That is what I thought. Guessing GM put a cap of 90% on this car to keep a good battery life? Should I just leave it plugged in when ever I am not driving then? Also by charging with every night with the charger that it came with unless I need to use the tier 2 or would tier 2 always be okay?JPL wrote: ↑Sun Sep 01, 2019 2:35 pmCharge every night with the charger that came with your car.
Yes is better to park it under a roof, like in a garage.
If you are not going to use it for months keep it to a 60%
If it gets too hot or too cold GM advice to keep it plug in.
It is kind of difficult as is very fun to floor it but to maximize battery consumption avoid to run.
Also drive always on L
Thanks for this. Last questions I could not seem to find or I am not wording it correctly. I have the battery to charge at 7pm with the off peak settings. Before 7pm (not charging) and it is plugged in does it cool or heat the battery with battery power or the charger? I also got the Volt PIDS in torque working and found Usable and Raw SOC. After today's drive I played with this as raw was at 40% (which is what the car was reporting too) and usable was around 29%. Does this mean I got 11% degeneration on a 3.7k mile EV or should I see what this reads at a 100% charge?SparkE wrote: ↑Sun Sep 01, 2019 9:56 pmI would suggest reading these threads :
http://www.mychevysparkev.com/forum/vie ... f=7&t=4464
http://www.mychevysparkev.com/forum/vie ... f=9&t=4701
There are lots of opinions about battery life expressed. Personally, I don't charge to 100% unless I need the range - I generally charge to 75-85%.
BUT, I don't live in an area where it freezes or gets really, really hot (often), so the battery 'conditioning' isn't necessary so I don't leave it plugged in.
Oh, and :
http://www.mychevysparkev.com/forum/vie ... f=9&t=8934
Different topic (12V battery), but important :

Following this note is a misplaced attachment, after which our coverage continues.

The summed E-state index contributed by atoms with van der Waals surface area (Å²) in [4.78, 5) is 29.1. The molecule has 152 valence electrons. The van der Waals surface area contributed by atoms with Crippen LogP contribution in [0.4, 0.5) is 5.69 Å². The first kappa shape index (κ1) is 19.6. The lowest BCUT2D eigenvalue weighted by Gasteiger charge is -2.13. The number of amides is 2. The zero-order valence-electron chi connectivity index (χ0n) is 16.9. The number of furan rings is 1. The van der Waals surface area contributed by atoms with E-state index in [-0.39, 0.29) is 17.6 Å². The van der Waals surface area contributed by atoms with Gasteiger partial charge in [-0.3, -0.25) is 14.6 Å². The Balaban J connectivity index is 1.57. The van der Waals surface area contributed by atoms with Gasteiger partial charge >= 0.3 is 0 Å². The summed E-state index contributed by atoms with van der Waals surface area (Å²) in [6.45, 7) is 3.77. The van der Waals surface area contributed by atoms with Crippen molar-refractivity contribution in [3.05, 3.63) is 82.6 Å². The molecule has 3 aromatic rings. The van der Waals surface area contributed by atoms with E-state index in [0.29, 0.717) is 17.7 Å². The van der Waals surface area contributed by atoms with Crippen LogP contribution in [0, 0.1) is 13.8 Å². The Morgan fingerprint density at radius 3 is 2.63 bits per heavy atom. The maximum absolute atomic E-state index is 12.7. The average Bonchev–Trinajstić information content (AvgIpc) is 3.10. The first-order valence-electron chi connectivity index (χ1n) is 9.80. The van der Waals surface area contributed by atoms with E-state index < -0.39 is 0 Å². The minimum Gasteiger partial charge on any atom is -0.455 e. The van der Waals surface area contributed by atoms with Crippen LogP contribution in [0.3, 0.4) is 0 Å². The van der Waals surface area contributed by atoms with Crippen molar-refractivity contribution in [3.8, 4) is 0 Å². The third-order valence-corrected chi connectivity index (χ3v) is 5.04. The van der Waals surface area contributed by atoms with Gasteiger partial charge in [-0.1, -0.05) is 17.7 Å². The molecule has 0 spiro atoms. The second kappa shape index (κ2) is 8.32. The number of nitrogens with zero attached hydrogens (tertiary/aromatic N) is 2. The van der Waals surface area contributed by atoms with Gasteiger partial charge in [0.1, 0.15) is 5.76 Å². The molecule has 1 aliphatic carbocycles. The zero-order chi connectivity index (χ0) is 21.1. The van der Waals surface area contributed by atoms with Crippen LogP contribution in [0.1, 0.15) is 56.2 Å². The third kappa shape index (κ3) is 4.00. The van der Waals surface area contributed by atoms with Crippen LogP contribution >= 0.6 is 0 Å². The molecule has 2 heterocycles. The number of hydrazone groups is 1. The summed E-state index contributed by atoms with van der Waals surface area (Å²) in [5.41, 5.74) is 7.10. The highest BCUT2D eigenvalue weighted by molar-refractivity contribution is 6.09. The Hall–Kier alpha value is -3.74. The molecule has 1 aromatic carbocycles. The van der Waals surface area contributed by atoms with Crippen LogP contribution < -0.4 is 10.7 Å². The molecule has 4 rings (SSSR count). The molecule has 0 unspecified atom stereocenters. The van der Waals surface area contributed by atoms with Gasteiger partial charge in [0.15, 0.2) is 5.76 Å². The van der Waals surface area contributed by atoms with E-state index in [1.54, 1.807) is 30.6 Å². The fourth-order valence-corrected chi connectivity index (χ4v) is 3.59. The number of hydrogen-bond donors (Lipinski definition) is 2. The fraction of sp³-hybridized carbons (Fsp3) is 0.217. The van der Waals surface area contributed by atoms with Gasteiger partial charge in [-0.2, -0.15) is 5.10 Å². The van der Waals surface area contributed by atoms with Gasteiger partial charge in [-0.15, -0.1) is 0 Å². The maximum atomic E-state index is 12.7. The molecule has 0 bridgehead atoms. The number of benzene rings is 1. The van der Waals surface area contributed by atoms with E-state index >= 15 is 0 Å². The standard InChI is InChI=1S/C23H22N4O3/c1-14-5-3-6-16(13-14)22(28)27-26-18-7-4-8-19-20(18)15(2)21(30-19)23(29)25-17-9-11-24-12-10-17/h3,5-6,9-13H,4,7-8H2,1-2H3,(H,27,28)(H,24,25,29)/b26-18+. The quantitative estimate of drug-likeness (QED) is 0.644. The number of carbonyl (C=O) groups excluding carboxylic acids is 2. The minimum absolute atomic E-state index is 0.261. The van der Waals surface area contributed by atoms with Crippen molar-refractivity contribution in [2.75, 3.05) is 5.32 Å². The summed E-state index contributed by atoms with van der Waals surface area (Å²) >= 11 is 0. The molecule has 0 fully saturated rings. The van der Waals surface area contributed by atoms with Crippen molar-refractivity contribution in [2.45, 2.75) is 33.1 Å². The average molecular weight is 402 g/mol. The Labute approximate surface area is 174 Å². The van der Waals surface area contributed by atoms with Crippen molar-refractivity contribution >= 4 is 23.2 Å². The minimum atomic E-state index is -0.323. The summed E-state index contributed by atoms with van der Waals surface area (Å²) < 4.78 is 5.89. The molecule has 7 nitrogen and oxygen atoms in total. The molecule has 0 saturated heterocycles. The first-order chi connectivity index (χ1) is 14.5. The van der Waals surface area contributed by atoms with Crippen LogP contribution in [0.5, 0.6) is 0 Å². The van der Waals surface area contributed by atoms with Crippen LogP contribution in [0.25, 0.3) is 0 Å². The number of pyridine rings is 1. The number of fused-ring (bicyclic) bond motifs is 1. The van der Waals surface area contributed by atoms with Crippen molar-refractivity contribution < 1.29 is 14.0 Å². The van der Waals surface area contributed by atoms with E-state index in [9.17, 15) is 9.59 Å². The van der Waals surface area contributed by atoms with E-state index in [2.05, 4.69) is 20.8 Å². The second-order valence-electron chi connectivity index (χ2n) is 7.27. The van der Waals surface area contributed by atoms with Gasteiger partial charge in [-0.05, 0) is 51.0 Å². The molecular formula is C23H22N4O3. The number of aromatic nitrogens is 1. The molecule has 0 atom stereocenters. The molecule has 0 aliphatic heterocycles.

http://www.mychevysparkev.com/forum/vie ... f=7&t=4616
Other topic , but interesting info :
http://www.mychevysparkev.com/forum/vie ... 475#p26473
I agree! I have been fortunate to have driven every model year of the Spark EV for at least 3 years. I started with a leased 2015 followed by purchases of a used 2014 and a used 2016 - both of which I still own. All three vehicles have exhibited about equal amounts of battery degradation. I am interested in what charging protocol is being followed by those Spark EV owners who have 75K+ miles on the ODO. At that mileage, they have had many more charging sessions than most of us.JAMMan wrote: ↑Tue Sep 03, 2019 6:34 amThere have been literally thousands of posts with individuals producing long history and studies of battery data to support their conclusions on the battery degradation over time, use and charging.
Honestly though? It's all pretty inconclusive. I haven't seen any hard evidence that charging to 100% every day is bad. I haven't seen hard evidence that DCFC (DC Fast charging) is detrimental to the battery pack. I've NEVER seen an instance of Chevrolet replacing a battery pack due to being significantly degraded.
All this to say my personal philosophy is: Use it however you want. I don't get wrapped up in making sure it never goes above 80% or below 30% or plug and unplug throughout the day to maintain the ideal 80% range, or any number of tactics many have used. I charge on 120V, 240V or DCFC at any point is convenient to me. I just did a 80 mile trip to my in-laws this weekend using a DCFC along the way for 10 minutes to boost my battery range for interstate travel and my range is reporting the same it does every day.
Chevrolet warranties the propulsion system (battery, and electric motor) for 8 years or 100k miles. Are you likely to own this vehicle past that? If not, I wouldn't worry about babying the system.
Lastly, 100% 'reported' battery charge is NOT the same as 100% of the actual capacity of the battery. They do not allow full use of every kW of battery capacity, they build in a buffer for battery protection and, you guessed it, degradation. Tesla does the same thing. So even if YOU charge it up to 100% it is typically closer to the actual 85-90% optimal charge spot of the battery pack.
I think, a lot of people apply the same logic we've learned about consumer electric battery powered devices like smart phones and laptops to these commercial-grade automotive batteries because they are both lithium based but that is FALLACY. The two are similar but very different in a LOT of ways especially in chemical construction. The battery cycle and usage of smart phone batteries is so different than EV's, it's not like you should expect it to perform half as well after a few years.